I’ve been wanting to write something like this for a while. I’m a fanatic of martial arts, training in one form or another for nearly four years at the time of writing. I also love movies, with three of my top five personal favourites having martial arts in them.
I didn’t want to just write what my favourite fight scenes are (because that would just be me saying The Raid 2 over and over again). But more of what types of martial arts are in films, because the term “kung fu movie”, while very apt for when a certain martial artist was the main star, isn’t applicable anymore. Think of this more as a gallery of martial arts in films. I’ll do four to start, but we both know this will take quite a few posts.
Game of Death – Jeet Kune Do
Where else to start than the master himself, Bruce Lee. While many (including I) would rank Enter The Dragon as is best film, I chose Game Of Death for insight into Lee’s own martial art, Jeet Kune Do.
His first films (things like Fist of Fury and The Big Boss) were displays of the kung fu style Wing Chun, but Lee soon grew to dislike the confines of it, so decided to make his own martial art, blending whatever ones he liked the most. He created Jeet Kune Do (or Way Of The Intercepting Fist), a philosophy on fighting rather than a set of moves. And this is why I chose Game of Death.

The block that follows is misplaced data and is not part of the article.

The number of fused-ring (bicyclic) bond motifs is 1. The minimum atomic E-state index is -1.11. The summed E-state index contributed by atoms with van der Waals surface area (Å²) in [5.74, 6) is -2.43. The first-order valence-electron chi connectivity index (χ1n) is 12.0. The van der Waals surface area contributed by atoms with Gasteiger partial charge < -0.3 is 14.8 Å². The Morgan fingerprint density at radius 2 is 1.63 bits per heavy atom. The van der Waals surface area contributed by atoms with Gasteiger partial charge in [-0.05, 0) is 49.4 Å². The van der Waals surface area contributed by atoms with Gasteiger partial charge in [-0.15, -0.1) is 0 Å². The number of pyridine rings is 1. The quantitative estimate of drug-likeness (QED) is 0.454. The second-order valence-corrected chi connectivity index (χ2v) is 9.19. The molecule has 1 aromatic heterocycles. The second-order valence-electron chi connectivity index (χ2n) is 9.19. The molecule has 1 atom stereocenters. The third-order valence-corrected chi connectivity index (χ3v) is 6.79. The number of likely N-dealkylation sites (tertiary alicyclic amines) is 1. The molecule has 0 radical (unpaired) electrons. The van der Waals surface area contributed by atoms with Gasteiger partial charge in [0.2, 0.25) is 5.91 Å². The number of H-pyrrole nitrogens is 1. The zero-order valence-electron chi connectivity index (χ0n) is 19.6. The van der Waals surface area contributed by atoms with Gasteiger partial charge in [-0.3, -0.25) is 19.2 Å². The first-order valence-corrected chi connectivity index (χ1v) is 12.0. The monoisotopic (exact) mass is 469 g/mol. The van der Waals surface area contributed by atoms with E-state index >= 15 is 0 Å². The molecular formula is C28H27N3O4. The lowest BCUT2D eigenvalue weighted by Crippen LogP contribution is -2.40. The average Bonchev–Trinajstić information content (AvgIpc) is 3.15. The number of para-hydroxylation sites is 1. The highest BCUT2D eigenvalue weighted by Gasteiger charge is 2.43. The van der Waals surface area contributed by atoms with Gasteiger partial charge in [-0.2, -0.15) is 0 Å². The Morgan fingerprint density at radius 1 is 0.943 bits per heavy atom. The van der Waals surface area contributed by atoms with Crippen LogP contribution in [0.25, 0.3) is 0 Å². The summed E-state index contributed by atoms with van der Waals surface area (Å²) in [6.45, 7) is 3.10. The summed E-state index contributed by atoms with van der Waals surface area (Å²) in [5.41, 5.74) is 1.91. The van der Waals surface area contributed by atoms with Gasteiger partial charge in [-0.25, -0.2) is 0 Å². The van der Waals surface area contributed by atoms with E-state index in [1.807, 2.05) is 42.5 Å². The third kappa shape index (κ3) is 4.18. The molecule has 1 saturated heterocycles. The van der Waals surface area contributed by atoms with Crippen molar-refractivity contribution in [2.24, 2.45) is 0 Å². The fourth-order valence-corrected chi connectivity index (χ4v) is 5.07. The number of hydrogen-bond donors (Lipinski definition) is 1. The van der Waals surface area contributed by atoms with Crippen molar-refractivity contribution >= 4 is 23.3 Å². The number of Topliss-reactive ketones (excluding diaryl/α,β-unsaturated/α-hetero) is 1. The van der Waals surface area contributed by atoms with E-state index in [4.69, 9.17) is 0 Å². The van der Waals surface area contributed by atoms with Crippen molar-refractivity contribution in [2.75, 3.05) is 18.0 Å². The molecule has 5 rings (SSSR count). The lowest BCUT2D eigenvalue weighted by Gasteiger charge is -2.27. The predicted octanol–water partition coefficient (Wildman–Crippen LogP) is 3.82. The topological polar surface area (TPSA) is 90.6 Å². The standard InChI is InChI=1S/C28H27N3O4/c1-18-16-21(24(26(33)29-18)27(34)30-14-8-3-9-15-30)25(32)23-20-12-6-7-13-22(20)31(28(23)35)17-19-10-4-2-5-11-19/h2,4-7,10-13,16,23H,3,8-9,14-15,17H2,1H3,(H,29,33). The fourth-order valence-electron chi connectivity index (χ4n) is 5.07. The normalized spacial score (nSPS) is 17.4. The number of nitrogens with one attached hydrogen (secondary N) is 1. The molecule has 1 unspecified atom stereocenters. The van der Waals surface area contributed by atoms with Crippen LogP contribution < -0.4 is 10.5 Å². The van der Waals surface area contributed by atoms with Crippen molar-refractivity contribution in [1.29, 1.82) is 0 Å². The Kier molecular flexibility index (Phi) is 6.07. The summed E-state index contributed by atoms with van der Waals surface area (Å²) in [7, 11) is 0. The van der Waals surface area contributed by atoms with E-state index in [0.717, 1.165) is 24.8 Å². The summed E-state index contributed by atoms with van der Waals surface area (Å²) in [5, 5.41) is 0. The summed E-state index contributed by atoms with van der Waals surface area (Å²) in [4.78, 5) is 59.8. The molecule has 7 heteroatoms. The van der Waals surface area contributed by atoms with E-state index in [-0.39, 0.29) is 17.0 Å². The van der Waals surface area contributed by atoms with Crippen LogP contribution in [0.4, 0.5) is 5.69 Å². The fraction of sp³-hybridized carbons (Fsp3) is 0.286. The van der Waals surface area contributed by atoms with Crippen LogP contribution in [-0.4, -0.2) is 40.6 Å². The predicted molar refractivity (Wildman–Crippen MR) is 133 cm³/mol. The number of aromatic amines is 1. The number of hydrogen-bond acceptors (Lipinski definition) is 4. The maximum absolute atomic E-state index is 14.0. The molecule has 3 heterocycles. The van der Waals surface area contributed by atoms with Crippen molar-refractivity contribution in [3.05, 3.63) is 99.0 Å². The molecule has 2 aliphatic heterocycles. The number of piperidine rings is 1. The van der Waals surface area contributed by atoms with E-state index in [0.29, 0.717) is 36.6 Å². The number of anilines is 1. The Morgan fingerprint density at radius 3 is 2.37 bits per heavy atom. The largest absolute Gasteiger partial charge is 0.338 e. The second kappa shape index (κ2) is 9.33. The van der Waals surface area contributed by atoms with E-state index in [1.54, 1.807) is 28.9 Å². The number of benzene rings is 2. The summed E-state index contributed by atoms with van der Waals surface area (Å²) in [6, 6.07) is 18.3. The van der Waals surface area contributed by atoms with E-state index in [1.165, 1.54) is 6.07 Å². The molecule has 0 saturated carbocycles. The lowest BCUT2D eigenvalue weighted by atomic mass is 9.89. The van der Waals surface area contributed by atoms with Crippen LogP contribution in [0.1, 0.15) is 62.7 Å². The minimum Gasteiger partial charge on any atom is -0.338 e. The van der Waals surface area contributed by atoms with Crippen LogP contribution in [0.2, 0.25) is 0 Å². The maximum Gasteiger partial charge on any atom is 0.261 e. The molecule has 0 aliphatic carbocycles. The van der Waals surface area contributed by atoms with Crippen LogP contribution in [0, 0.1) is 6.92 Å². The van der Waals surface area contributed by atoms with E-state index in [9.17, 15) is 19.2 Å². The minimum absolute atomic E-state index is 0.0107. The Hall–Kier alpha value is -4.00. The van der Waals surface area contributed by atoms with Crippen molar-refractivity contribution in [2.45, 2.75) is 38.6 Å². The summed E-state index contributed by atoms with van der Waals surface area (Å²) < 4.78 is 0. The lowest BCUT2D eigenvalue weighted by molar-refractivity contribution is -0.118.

While Enter the Dragon also shows off Jeet Kune Do (or Jun Fan by its other name) the fights are more rigid, focussing mainly on trapping techniques rather than full fights. Game of Death was created by Lee specifically for the purpose of showing Jeet Kune Do to the world.
Game of Death‘s signature set-piece involves a pagoda filled with martial artists. Five floors were planned (only three were filmed) showing Lee and four allies fighting different styles; Hapkido, Praying Mantis Kung Fu, Kali/Escrima, whatever the hell Kareem Abdul Jafar was doing and then an unknown one at the top. The plan was for the four allies to fall away, showing the limitations of their styles and showing Jeet Kune Do to be the best around.
Since Lee died during filming, only half of the film got made, until frequent Lee collaborator Robert Clouse eventually cobbling together a half-baked scheme about the Mafia wanting to employ Bruce Lee’s character. But the surviving pagoda sequences are a great showcase of Jeet Kune Do by its creator.
Picture: Lee vs. Kareem Abdul Jafar in Game of Death (1978).
Jason Bourne Series – Kali/Escrima/Arnis
Many people confuse Jason Bourne’s signature fighting style with Krav Maga. This is incorrect. True, to an untrained eye it may look like Krav Maga (and it doesn’t help that some Krav teachers went and stole a bunch of moves from Kali and pretended they were Krav’s, but that’s an argument for another day). It’s in fact a Filipino martial art, which goes by many names but for the sake of brevity we’ll go with Kali.